Apple’s sales forecast spooks stocks in Asia & Europe
European and Asian stocks mostly tumbled after US giant Apple worsened its revenues forecast, triggering more investors’ concerns on slowing global growth. US stocks indexes are also expected to have a tough trading day.
Apple CEO Tim Cook revealed on Wednesday that the company expects up to a $9 billion drop in the first quarter of 2019, blaming the economic slowdown in mainland China for weakening sales. The news almost immediately affected the markets in Europe and Asia, which closed with losses on Thursday, while Apple shares were also hit.
Chinese stocks were lower with the Shanghai Composite index falling nearly 1 percent to finish its trading day at 2,464.36, while Hong Kong’s benchmark Hang Seng was down 0.3 percent. Technology shares in South Korea were also hit with Kospi SEU losing some 0.81 percent.Also on rt.com Apple iPhone sales look $9bn worse than expected, CEO blames China & cheap batteries
The Stoxx Europe 600, representing companies across 17 countries of the European region, slid 0.76 percent led by the technology sector. Separate stocks in the EU were also trading lower, with British FTSE 100 losing 0.53 percent, while German DAX and French CAC both dropped more than 1.1 percent.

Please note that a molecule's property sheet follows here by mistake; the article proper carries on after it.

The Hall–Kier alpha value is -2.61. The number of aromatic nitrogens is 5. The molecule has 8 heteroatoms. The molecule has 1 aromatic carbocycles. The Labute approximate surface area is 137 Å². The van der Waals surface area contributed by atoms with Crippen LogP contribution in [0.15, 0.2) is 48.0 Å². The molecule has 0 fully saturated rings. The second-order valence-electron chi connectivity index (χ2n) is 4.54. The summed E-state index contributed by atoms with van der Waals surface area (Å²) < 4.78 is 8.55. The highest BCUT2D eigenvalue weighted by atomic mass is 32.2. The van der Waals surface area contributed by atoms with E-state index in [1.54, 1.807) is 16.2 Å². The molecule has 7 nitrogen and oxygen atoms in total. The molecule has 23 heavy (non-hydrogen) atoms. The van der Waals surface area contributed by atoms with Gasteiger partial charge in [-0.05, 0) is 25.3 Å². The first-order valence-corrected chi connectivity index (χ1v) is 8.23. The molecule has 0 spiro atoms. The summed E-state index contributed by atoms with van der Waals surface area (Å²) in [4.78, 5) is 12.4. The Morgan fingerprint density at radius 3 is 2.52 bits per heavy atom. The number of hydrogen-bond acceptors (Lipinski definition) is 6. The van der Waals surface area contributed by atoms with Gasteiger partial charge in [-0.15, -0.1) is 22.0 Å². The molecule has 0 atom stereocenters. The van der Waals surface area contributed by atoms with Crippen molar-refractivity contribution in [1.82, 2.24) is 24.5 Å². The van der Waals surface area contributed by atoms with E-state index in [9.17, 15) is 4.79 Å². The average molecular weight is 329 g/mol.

Apple’s negative forecast is expected to end a rally on Wall Street, where gains were seen after the worst-ever selloff before the holidays. US futures pointed to a negative open on Thursday. Dow Jones Industrial Average is reportedly expected to sink more than 300 points, while S&P 500 and tech-heavy Nasdaq futures pointed to declines.Also on rt.com Happy New Year, big tech! France starts taxing Google, Apple, Facebook, and Amazon
The US tech giant finger pointing at Beijing added further worries about the now-paused US-China trade war. An American delegation is expected to visit China on January 7 for trade talks.
“That Tim Cook and his company mentioned China as the reason behind the downturn in the company’s outlook seemed to hit exactly the pressure point traders and investors were already alarmed over,” Greg McKenna, markets strategist at McKenna Macro wrote as cited by Bloomberg. “That is, the China and global slowdown which seems to have been confirmed by Wednesday’s global manufacturing PMI data.”
For more stories on economy & finance visit RT's business section